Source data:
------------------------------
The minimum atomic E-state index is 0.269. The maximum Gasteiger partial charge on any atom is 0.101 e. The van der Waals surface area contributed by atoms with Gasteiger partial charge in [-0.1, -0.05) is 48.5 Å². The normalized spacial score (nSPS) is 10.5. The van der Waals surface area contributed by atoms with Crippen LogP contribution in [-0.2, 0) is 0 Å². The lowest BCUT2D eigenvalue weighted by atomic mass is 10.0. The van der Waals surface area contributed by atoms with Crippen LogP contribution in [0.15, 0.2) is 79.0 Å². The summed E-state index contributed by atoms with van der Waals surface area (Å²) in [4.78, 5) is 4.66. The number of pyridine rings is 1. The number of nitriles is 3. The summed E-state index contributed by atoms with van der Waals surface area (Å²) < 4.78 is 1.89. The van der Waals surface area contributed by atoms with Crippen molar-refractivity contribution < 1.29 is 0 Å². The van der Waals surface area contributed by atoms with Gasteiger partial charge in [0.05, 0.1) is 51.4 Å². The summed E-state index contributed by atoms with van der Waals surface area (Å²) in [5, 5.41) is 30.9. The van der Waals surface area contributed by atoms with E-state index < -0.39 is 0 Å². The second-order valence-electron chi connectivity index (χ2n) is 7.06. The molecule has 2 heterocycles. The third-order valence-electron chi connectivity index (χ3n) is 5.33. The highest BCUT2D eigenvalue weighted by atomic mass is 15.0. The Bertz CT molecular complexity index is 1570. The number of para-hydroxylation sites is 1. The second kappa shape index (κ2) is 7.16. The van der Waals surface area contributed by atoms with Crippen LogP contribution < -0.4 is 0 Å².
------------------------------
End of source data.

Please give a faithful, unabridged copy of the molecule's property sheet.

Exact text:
The minimum atomic E-state index is 0.269. The maximum Gasteiger partial charge on any atom is 0.101 e. The van der Waals surface area contributed by atoms with Gasteiger partial charge in [-0.1, -0.05) is 48.5 Å². The normalized spacial score (nSPS) is 10.5. The van der Waals surface area contributed by atoms with Crippen LogP contribution in [-0.2, 0) is 0 Å². The lowest BCUT2D eigenvalue weighted by atomic mass is 10.0. The van der Waals surface area contributed by atoms with Crippen LogP contribution in [0.15, 0.2) is 79.0 Å². The summed E-state index contributed by atoms with van der Waals surface area (Å²) in [4.78, 5) is 4.66. The number of pyridine rings is 1. The number of nitriles is 3. The summed E-state index contributed by atoms with van der Waals surface area (Å²) < 4.78 is 1.89. The van der Waals surface area contributed by atoms with Crippen molar-refractivity contribution < 1.29 is 0 Å². The van der Waals surface area contributed by atoms with Gasteiger partial charge in [0.05, 0.1) is 51.4 Å². The summed E-state index contributed by atoms with van der Waals surface area (Å²) in [5, 5.41) is 30.9. The van der Waals surface area contributed by atoms with E-state index < -0.39 is 0 Å². The second-order valence-electron chi connectivity index (χ2n) is 7.06. The molecule has 2 heterocycles. The third-order valence-electron chi connectivity index (χ3n) is 5.33. The highest BCUT2D eigenvalue weighted by atomic mass is 15.0. The Bertz CT molecular complexity index is 1570. The number of para-hydroxylation sites is 1. The second kappa shape index (κ2) is 7.16. The van der Waals surface area contributed by atoms with Crippen LogP contribution < -0.4 is 0 Å².